So, I spent a bit of time tonight messing around with overclockers, and here's what I found out.
First of all, for point of reference, a fully heated induction furnace processes a full stack of resources in approximately 42 seconds, drawing 16 EU/t during the operation, for a total energy consumption of about 13.5k EU. This is my basis of comparison, since the point of this is to determine whether or not overclockers are "worth it" over advanced machines at any point.
Now, an electric furnace running off of 4 overclockers has roughly the same draw as an induction furnace, but processes much, much slower. As in, slow enough that I didn't even bother clocking the time needed to complete a stack, it's obviously much less efficient than an induction furnace. A fifth overclocker draws more energy than an induction furnace, and still processes slower. A sixth requires a transformer upgrade, because it's now drawing 34 EU/t to operate, but has roughly the same speed as an induction furnace. It is, however, much less efficient, requiring double the energy draw of it's advanced counterpart. Adding more overclockers will trade energy efficiency for speed, and will surpass the speed of an induction furnace.
Now, it does need to be said that the induction furnace can process two stacks at once, and thus, it's efficiency is effectively doubled, meaning it only really takes about 6.75k EU to process one full stack (split it across the two slots in the induction furnace, and it takes 21 seconds to process instead of 42). However, it is limited at this, whereas you can keep putting more and more overclockers into an electric furnace.
This is where overclockers start to shine. It doesn't really show too much until you've hit your second transformer upgrade, and your 10th overclocker. This causes the machine to draw 170 EU/t, but to take only 10 seconds to process a full stack. It does cost 34k EU to do it, but you're trading 5x the energy to process twice as fast. The 11th overclocker drops the processing time to 6 seconds, but raises the energy cost to 260 EU/t...three times as fast, at 4.5x the cost. The 12th is the magic bullet, 370 EU/t, but only 3.5x to process a full stack. Six times as fast, 26k total EU consumed, only about 4x the cost in total EU, so you've hit a point where the electric furnace really shines with 12 overclockers. 13 overclockers won't even run unless you have an energy storage upgrade in it, draws 512 EU/t (plus probably some from the internal buffer), and still takes 3 seconds to process, so the 13th is a major downstep.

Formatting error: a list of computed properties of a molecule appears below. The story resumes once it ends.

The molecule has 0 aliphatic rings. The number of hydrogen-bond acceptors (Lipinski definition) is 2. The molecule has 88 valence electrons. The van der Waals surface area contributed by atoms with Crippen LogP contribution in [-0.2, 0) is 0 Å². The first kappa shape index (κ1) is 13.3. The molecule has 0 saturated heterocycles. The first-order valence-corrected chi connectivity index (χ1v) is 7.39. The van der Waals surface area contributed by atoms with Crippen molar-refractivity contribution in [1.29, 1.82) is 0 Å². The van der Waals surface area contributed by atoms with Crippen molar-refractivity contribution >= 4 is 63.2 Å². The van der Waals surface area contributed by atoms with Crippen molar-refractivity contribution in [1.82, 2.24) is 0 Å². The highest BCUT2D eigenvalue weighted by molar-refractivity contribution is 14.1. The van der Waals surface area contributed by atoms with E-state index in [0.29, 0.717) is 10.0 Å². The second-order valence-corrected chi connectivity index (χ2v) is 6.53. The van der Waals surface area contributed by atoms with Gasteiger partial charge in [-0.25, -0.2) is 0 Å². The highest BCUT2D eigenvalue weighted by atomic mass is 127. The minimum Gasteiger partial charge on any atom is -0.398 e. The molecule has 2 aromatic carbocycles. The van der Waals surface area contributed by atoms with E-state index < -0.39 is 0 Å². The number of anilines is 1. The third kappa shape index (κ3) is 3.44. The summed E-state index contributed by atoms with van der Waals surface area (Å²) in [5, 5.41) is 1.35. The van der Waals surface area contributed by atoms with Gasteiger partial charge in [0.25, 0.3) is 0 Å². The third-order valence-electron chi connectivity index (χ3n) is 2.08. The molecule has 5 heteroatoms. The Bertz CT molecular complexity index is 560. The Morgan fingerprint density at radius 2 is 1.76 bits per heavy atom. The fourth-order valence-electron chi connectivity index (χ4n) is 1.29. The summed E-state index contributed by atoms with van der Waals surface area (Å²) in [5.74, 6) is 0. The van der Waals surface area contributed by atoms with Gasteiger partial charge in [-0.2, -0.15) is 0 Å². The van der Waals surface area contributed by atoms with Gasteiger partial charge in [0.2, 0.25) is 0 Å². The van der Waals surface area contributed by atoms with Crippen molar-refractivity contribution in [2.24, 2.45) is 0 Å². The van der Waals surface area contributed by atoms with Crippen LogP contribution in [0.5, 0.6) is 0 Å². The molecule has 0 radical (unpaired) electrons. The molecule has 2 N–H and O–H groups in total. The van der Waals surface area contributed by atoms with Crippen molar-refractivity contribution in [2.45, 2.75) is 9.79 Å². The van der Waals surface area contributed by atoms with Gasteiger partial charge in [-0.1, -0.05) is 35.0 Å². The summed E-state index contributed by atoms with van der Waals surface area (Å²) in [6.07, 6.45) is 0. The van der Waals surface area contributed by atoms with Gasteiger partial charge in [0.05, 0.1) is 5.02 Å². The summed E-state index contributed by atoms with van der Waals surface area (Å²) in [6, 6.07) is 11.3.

The true point of comparison is induction furnace vs. electric with 12 upgrades. Induction takes 21 seconds per stack processing time, 6750 EU to process, whereas electric Ux12 takes 3.5 seconds but 26k EU. I would say that, given the fact that charcoal is easy to come by and lava produces 20k EU per bucket, if you're running the equipment for long periods of constant operation, like an automated smelting line, induction is the way to go. Slower, but steady, low energy consumption for when speed isn't of the essence. If you're doing on-demand operations, electric Ux12 is definitely the way to go. Yes, you burn up more energy processing it...but you process it FAST, meaning you spend less time standing around waiting for machines to finish processing your materials, and more time using them. And time is a lot more valuable than a couple of extra pieces of charcoal worth of energy.
Now that I've taken the time to type all of this out, I really, really hope I didn't miscalculate somewhere or otherwise make a total ass of myself, lol